UC Requests Sunday Opening for Widener

In an uncontroversial and unanimous vote last night, the Undergraduate Council agreed to send Dean of the Faculty A. Michael Spence a letter calling for action on a two-year old recommendation to keep Widener Library open Sundays.

"Unless we remind the administration, people seem all too content to let the issue fade," said council chairman Richard S. Eisert '88. "It's important to call for action."

Two years ago, the Committee on the Library advocated keeping Widener open Sundays, but budgetary red tape prevented the extended hours, according to the council's draft of the letter.

The letter said that administrative reports did not specify whether the necessary funds had been budgeted and later rescinded, or whether the funds had never been allocated.

The council's letter advocates the extended hours "because all University students, at both the undergraduate and graduate levels, would benefit from opening Widener on Sunday afternoons." In addition, the missive calls for administrative "clarification and redress" on the dormant issue.

"We strongly feel that Sunday access to Widener would have tremendous advantages," the letter reads, citing "thesis-writing seniors" as the most "dramatically benefited groups of undergraduates.

Eisert said that part of the delay in getting Sunday Widener hours was the administration's failure to understand the extent to which undergraduates use the library. Undergraduates use Widener "a good deal," Eisert said.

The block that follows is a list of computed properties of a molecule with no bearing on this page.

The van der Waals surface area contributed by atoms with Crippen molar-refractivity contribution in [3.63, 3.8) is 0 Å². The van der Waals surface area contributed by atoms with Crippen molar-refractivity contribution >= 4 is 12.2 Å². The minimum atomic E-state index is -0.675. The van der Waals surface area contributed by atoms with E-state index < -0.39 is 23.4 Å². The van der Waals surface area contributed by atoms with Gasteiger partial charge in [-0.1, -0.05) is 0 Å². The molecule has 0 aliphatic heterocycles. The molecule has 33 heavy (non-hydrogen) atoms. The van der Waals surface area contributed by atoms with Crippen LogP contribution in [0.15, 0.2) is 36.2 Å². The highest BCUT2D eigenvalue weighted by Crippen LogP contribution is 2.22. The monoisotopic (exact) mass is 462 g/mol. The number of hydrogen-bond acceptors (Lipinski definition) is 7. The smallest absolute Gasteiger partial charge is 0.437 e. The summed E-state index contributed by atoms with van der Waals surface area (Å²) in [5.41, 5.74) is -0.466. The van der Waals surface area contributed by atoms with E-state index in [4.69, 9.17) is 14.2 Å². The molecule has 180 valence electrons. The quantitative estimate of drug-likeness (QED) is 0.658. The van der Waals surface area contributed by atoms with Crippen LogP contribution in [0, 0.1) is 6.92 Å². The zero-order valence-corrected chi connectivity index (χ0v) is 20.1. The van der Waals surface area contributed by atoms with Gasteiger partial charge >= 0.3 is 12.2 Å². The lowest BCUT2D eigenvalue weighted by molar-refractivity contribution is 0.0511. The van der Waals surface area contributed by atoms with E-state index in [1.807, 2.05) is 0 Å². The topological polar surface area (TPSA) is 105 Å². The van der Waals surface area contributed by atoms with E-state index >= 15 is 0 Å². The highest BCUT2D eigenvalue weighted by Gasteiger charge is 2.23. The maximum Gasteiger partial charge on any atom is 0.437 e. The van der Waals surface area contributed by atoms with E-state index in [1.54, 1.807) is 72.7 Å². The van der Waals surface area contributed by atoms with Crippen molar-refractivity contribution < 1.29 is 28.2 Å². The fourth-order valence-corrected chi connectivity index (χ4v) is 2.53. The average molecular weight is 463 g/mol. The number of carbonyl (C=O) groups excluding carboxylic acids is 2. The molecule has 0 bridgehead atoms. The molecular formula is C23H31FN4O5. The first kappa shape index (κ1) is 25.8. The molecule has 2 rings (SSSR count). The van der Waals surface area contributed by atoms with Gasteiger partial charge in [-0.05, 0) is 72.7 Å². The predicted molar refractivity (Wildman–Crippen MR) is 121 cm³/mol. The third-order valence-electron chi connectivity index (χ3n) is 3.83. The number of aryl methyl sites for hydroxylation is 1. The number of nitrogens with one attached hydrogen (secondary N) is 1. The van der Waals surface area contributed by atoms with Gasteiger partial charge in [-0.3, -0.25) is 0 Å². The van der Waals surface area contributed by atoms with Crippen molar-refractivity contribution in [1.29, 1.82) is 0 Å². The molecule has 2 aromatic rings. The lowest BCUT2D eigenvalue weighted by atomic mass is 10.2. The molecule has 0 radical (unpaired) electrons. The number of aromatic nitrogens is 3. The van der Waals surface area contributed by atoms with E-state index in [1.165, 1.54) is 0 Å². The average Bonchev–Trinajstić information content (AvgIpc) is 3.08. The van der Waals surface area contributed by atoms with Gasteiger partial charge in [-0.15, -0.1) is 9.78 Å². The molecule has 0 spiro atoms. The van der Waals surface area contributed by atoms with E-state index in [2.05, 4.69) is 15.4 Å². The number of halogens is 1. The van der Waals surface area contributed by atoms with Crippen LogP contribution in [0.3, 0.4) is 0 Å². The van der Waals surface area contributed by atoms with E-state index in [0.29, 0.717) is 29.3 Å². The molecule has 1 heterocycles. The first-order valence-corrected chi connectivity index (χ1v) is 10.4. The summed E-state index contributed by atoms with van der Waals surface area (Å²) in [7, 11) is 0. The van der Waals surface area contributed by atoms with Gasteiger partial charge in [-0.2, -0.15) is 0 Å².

The letter also said that Harvard fell "below the standards of other universities of comparable caliber" by prohibiting "access to its primary research library on Sunday afternoons."

In an effort to hasten progress, the council agreed to circumvent standard procedure and send the letter without waiting for approval of the meeting's minutes next week.

Big Party

In unrelated business, the council announced sending a letter to Dean of the College L. Fred Jewett '57 about council plans for a "big party," Eisert said.

If the administration approves the plans, the council will throw a party complete with beer and "one or two" bands before spring break if possible, Eisert said.

"We want to throw it soon," said Eisert, adding that the event would likely be held in Memorial Hall or the Freshman Union.

Based on the success of the 350th celebration, "the Undergraduate Council should be entitled to throw one of these bashes," Eisert said.

In other business, the council passed an amendment which would no longer require the Social Committee to reserve one-third of the term-bill income for social grants to House Committees.

The Social Committee has $5000, of which $1700 is divided among the Houses and the Freshman Council to help fund campus-wide social activities on the request of the house committees.

With the amendment, the "Social Committee [has] more discretion as to where the money goes," said committee chair Michael L. Goldenberg '88.

"The Social Committee will not be encumbered," Eisert said. This year only Dunster House has applied to the committee for a grant of $400 which funded a party last November.